Random assignment uses chance to assign subjects to the control and treatment groups in an experiment. This process helps ensure that the groups are equivalent at the beginning of the study, which makes it safer to assume the treatments caused any differences between groups that the experimenters observe at the end of the study. [Read more…] about Random Assignment in Experiments
The scientific method is a proven procedure for expanding knowledge through experimentation and analysis. It is a process that uses careful planning, rigorous methodology, and thorough assessment. Statistical analysis plays an essential role in this process.
In an experiment that includes statistical analysis, the analysis is at the end of a long series of events. To obtain valid results, it’s crucial that you carefully plan and conduct a scientific study for all steps up to and including the analysis. In this blog post, I map out five steps for scientific studies that include statistical analyses. [Read more…] about 5 Steps for Conducting Scientific Studies with Statistical Analyses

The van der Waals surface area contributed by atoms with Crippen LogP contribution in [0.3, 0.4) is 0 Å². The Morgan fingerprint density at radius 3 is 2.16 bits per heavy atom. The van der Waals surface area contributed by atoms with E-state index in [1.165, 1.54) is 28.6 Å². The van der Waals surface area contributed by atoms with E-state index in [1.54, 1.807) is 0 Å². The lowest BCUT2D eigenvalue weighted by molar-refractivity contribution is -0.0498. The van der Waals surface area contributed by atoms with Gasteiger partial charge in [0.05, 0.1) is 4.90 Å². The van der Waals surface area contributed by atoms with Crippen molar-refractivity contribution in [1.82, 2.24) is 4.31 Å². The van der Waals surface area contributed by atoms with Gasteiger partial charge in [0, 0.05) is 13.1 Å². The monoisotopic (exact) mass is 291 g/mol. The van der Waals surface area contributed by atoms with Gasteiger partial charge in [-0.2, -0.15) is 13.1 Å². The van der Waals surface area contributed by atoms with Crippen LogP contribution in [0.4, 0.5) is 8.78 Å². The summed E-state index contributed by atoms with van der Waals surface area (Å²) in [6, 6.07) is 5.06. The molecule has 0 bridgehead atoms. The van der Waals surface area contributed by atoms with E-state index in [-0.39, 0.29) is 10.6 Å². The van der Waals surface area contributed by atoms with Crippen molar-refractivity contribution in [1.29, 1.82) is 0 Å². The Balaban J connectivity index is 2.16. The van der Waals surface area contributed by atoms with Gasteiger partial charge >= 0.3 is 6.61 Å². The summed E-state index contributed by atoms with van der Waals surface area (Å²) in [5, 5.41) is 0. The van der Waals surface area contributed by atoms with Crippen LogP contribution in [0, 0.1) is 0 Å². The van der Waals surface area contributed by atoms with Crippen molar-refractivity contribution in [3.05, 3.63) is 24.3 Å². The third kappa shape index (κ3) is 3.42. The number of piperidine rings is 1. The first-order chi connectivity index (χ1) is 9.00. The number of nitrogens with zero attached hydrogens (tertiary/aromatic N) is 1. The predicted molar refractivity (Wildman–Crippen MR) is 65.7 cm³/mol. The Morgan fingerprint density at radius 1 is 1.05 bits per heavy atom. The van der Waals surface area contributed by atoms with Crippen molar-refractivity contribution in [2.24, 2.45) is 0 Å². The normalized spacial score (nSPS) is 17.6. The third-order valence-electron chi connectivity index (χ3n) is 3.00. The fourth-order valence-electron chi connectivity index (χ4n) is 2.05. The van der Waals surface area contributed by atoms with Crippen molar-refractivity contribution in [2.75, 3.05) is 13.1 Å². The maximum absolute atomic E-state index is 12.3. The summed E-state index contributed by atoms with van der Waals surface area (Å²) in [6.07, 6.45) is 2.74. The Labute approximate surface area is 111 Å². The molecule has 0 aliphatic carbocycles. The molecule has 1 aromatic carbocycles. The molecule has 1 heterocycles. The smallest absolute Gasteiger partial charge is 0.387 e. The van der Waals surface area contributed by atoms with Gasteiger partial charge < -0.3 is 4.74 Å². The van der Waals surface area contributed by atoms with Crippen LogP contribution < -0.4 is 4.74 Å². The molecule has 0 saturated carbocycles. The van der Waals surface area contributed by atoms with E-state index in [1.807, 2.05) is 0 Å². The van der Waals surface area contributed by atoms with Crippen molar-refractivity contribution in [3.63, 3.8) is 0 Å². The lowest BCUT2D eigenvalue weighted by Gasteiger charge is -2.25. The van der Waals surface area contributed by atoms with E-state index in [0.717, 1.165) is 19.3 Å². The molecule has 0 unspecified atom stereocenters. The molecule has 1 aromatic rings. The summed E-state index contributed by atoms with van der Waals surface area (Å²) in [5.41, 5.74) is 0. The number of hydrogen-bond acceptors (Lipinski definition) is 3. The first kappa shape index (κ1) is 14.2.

Percentiles indicate the percentage of scores that fall below a particular value. They tell you where a score stands relative to other scores. For example, a person with an IQ of 120 is at the 91st percentile, which indicates that their IQ is higher than 91 percent of other scores.
Percentiles are a great tool to use when you need to know the relative standing of a value. Where does a value fall within a distribution of values? While the concept behind percentiles is straight forward, there are different mathematical methods for calculating them. In this post, learn about percentiles, special percentiles and their surprisingly flexible uses, and the various procedures for calculating them. [Read more…] about Percentiles: Interpretations and Calculations